Helen told me that she would not hold back if she hated my photographs, and that she probably would hate them. I told her I would brace myself, that I could handle it.
But, here I was, getting ready to show my stuff to “one of the great living poets of urban life” “New York’s visual poet laureate” “one of the greatest of the photographer’s photographers” the “grande dame of street photography” etc, etc.
My fingers trembled a bit as I tried to select the pictures that would surely bring on the onslaught of disagreeable and nasty comments.
We sat close to one another, and I brought up some of the Africa work.
First picture. I chose one that a literary magazine editor had told me could win a Pulitzer.
“Too much shit on the sides there. Don’t need all that. You should have cropped it closer.”
I bring up the next picture, not really sure I should be putting myself through this, thinking the night sweats I’d had the night before had been far more pleasant.
“I can’t tell what that’s supposed to be. It’s too dark.”
“OK. Yeah, well, I see what you mean.”
I was thinking I’d rather be at Carnegie Deli, diving into one of those obscenely large corned beef sandwiches.
After three or four more pictures, she asked me to go slower. She lingered on the images for a long time then and made some guttural sounds that I didn’t know how to interpret.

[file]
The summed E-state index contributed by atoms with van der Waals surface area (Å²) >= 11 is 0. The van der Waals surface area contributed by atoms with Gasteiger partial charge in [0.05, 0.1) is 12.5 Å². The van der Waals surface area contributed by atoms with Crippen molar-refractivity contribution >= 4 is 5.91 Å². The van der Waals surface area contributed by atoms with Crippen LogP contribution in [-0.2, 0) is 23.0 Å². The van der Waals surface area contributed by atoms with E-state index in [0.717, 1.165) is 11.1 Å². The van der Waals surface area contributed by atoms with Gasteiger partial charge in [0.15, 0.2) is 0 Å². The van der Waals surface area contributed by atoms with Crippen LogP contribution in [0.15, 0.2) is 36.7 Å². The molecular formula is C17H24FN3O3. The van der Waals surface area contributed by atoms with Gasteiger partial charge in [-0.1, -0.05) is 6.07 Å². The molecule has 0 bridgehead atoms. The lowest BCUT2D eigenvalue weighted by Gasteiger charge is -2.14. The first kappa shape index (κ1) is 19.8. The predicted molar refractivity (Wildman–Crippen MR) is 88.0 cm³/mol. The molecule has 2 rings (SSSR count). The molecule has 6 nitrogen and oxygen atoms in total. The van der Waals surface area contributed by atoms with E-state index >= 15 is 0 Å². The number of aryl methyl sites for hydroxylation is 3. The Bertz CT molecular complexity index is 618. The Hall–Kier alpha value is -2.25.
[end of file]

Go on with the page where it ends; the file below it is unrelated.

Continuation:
Then every now and then, she said things like, “You know, that’s not a bad picture!”
Or, “Now that’s a good one.”
Or, “If you had moved the girl on the right slightly more into the frame, this would really be a winner.”
Though she dismissed many as misses (and used some choice words to let me know why), I must say that there were just as many that she proclaimed successful, and well… that was better than any corned beef sandwich I could have ordered up, no matter the dimensions.
Near the end of my little slide show, she announced that she had just seen my very best image, and she told me why it worked so well for her. I told her that it was recently purchased by a museum. Her lips curled into a girlish grin, she looked at me with a sidelong glance and said, “See, I’m pretty smart, aren’t I?”
In the end, her favorite picture happened to be one of mine, as well. It is one that has always made me think of her and, in way, is a loving nod to her work. It made me happy that she not only approved of it but actually really liked it.
I felt a nice connection to Helen by now. We continued our conversation about things like the state of fine art photography, breast cancer, being Jewish, travel, family and dying. I’ll conclude with snippets from this discussion in my next post.